bachelor's degree in engineering is required for almost all entry-level
requirements for undergraduate engineering schools include a solid
background in mathematics (algebra, geometry, trigonometry, and
calculus) and science (biology, chemistry, and physics), and courses in
English, social studies, humanities, and computer and information
Internships and Coops
provide students with a great opportunity to gain real-world experience
while still in school. Many universities offer co-op and internship
programs for students studying Petroleum Engineering. This provides
students with first hand experience in the industry and the opportunity
to contribute to a real-world program or project.
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degree programs in engineering typically are designed to last 4 years,
but many students find that it takes between 4 and 5 years to complete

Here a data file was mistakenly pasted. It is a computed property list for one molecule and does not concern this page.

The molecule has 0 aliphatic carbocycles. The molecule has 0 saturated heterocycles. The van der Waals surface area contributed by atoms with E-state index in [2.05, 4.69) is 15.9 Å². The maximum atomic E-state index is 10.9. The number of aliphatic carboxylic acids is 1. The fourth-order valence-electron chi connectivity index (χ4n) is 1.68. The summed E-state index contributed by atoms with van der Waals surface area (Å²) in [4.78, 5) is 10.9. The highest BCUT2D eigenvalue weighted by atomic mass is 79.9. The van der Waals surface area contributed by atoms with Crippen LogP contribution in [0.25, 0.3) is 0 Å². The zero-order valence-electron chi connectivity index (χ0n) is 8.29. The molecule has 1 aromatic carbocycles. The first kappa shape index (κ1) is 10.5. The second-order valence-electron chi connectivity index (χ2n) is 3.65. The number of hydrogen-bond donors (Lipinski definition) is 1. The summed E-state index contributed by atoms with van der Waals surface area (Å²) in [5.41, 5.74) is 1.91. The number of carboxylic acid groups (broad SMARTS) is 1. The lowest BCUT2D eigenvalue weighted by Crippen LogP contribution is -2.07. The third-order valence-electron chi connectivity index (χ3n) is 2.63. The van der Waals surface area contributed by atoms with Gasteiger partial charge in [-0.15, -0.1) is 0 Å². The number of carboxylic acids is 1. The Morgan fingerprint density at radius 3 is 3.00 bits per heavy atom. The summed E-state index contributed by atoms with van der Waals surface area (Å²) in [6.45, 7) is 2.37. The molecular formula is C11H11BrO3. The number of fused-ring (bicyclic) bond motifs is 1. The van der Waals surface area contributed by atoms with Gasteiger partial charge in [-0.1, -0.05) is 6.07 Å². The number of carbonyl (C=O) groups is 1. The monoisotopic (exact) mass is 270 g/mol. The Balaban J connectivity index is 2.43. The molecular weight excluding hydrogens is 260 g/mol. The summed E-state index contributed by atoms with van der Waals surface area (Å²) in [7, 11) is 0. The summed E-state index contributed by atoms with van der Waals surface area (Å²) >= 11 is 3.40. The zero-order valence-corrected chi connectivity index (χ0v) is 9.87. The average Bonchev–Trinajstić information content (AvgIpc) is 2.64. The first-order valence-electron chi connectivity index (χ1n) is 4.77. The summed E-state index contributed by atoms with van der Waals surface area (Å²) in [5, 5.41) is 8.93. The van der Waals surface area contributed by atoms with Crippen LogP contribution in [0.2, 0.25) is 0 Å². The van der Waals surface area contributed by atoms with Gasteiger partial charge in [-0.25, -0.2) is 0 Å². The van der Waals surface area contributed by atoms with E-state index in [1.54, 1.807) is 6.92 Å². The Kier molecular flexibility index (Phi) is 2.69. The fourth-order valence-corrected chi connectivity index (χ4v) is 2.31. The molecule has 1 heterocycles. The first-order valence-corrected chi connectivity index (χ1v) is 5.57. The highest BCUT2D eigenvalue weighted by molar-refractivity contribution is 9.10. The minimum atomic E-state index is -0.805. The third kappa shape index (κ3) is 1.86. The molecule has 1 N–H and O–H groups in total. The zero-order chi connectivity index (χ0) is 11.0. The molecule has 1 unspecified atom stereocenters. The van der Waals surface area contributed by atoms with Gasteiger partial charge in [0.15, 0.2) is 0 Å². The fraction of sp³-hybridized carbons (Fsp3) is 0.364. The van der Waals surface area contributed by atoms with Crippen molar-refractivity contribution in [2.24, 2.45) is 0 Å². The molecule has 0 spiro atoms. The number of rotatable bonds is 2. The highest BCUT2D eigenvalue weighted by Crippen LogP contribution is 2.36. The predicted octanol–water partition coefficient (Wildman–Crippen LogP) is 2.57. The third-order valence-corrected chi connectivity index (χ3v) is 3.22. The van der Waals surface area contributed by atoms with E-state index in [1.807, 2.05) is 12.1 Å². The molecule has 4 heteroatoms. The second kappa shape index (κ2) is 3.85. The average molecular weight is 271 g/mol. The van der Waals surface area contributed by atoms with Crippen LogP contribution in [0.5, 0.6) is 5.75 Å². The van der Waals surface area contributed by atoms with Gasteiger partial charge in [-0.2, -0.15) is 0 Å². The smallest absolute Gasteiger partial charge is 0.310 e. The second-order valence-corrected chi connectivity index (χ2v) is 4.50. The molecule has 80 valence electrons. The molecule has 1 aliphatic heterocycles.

their studies. In a typical 4-year college curriculum, the first 2 years
are spent studying mathematics, basic sciences, introductory
engineering, humanities, and social sciences. Petroleum engineering
students may also take courses such as Reservoir Petrophysics, Petroleum
Engineering Systems, and Physical
Geology during these years. In
the last 2 years, a petroleum engineering program might include courses in
Drilling and Production Systems, Geostatistics, Well Performance,
Reservoir Fluids, Petroleum Project Evaluation, Engineering Ethics, and
Well Completion and Stimulation.
Those interested in a
career in petroleum engineering should consider reviewing engineering programs that are
ABET, Inc. If you choose to attend a program that is not ABET accredited, you should be sure that the university
is regionally accredited.
The following is a current list of all universities offering accredited
degree programs in petroleum engineering. Be sure to check with ABET for
additions or changes.
Note: Some resources in this section are provided by the US Department
of Labor, Bureau of Labor Statistics.